# One yes or no and one ellipse equation

• Jun 7th 2006, 05:47 PM
Stuart
One yes or no and one ellipse equation
For ((X^2)/ 9) + ((Y^2)/16) = 1

the general form after 4 units right and 2 units down would be:
16x^2 + 9y^2 - 128x +36y + 148 = 0 Yes/No

and for the equation (((x-2)^2)\4) + (((y-3)^2)/16) = 1

the standard equation would be?
• Jun 7th 2006, 06:10 PM
ThePerfectHacker
Quote:

Originally Posted by Stuart
For ((X^2)/ 9) + ((Y^2)/16) = 1

the general form after 4 units right and 2 units down would be:
16x^2 + 9y^2 - 128x +36y + 148 = 0 Yes/No

and for the equation (((x-2)^2)\4) + (((y-3)^2)/16) = 1

the standard equation would be?

The isometry here is a translantion,
$\tau: (x,y)\to (x-4,y-2)$
Thus,
$\frac{x^2}{9}+\frac{y^2}{16}=1$
Becomes,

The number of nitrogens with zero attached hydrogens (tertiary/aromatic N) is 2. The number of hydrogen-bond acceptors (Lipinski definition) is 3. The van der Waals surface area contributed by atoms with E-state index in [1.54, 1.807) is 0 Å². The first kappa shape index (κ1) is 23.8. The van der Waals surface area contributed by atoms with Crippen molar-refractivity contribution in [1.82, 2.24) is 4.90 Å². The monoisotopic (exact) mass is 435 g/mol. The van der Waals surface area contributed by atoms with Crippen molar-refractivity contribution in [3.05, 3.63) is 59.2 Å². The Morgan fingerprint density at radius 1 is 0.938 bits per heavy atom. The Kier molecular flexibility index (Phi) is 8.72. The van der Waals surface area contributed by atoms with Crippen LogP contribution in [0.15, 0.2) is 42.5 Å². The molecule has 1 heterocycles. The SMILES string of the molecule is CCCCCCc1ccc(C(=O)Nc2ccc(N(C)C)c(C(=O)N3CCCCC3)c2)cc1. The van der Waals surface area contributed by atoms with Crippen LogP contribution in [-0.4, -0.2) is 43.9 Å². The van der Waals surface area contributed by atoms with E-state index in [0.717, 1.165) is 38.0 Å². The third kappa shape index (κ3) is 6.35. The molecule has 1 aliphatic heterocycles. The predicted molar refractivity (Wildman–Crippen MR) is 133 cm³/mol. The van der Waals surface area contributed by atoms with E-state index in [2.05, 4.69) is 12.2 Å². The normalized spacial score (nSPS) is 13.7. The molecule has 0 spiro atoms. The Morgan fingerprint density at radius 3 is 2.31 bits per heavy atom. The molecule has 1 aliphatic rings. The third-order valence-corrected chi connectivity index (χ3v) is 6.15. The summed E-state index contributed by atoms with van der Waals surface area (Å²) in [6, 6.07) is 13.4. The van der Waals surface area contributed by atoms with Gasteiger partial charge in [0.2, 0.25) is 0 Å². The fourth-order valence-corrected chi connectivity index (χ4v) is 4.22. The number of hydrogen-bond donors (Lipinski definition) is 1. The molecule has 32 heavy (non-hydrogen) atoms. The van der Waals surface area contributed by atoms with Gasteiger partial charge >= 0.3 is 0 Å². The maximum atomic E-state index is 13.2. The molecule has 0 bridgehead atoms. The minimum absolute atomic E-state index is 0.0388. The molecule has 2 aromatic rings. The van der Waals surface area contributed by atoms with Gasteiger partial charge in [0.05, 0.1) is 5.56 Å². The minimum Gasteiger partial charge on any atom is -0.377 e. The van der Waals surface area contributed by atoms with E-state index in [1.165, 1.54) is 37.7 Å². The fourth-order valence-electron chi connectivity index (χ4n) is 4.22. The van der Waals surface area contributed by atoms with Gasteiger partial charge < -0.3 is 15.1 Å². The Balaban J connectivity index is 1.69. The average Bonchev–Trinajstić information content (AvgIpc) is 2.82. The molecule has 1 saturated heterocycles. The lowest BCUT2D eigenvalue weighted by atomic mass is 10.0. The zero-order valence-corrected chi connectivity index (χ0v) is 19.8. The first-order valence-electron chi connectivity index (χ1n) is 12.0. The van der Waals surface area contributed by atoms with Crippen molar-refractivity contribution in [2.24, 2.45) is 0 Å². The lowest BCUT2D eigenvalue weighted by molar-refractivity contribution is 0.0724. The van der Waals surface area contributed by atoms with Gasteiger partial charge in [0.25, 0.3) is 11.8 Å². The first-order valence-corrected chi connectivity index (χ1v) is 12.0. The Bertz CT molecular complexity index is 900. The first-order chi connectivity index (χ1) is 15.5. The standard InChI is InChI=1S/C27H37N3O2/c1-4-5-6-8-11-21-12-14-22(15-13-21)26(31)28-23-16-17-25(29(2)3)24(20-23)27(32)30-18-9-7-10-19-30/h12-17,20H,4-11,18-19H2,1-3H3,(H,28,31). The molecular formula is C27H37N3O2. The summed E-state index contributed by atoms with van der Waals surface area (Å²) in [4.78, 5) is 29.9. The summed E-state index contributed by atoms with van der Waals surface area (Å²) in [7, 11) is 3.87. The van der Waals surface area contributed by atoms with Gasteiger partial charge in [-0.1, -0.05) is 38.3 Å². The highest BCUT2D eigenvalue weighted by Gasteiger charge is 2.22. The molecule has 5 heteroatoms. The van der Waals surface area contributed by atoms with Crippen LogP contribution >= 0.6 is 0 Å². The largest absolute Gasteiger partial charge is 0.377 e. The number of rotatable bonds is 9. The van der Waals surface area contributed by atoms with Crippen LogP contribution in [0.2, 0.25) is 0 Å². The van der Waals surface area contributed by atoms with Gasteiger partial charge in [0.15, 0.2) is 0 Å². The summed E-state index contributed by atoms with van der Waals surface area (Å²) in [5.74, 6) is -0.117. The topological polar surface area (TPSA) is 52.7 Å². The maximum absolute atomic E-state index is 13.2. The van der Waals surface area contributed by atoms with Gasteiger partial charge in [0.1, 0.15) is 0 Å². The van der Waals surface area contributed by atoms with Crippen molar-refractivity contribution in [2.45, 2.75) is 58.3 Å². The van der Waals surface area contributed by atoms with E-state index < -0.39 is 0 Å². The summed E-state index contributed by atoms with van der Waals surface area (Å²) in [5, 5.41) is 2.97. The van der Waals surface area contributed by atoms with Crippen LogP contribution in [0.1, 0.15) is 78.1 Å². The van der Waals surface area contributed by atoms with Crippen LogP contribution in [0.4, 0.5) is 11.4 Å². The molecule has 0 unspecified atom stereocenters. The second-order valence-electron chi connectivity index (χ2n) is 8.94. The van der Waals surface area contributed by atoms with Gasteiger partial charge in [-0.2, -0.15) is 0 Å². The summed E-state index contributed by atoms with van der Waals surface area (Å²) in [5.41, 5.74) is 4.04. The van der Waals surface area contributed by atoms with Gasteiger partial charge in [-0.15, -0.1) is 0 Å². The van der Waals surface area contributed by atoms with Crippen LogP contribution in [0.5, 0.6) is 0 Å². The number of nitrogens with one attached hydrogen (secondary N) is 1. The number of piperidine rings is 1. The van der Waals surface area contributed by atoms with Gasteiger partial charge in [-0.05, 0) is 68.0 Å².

$\frac{(x-4)^2}{9}+\frac{(y-2)^2}{16}=1$
Thus,
$16(x-4)^2+9(y-2)^2=144$
Thus,
$16x^2-128x+256+9y^2-36y+36=144$
Thus,
$16x^2-128x+9y^2-36y+148=0$
Your mistake it that you used the translation,
$\tau: (x,y)\to (x-4,y+2)$
• Jun 7th 2006, 06:57 PM
Stuart
ok so how would I start the second equation listed?
• Jun 7th 2006, 07:08 PM
ThePerfectHacker
Quote:

Originally Posted by Stuart
ok so how would I start the second equation listed?

By the previous post you have,
$\frac{(x-2-4)^2}{9}+\frac{(y-3-2)^2}{16}=1$
Thus,
$\frac{(x-6)^2}{9}+\frac{(y-5)^2}{16}=1$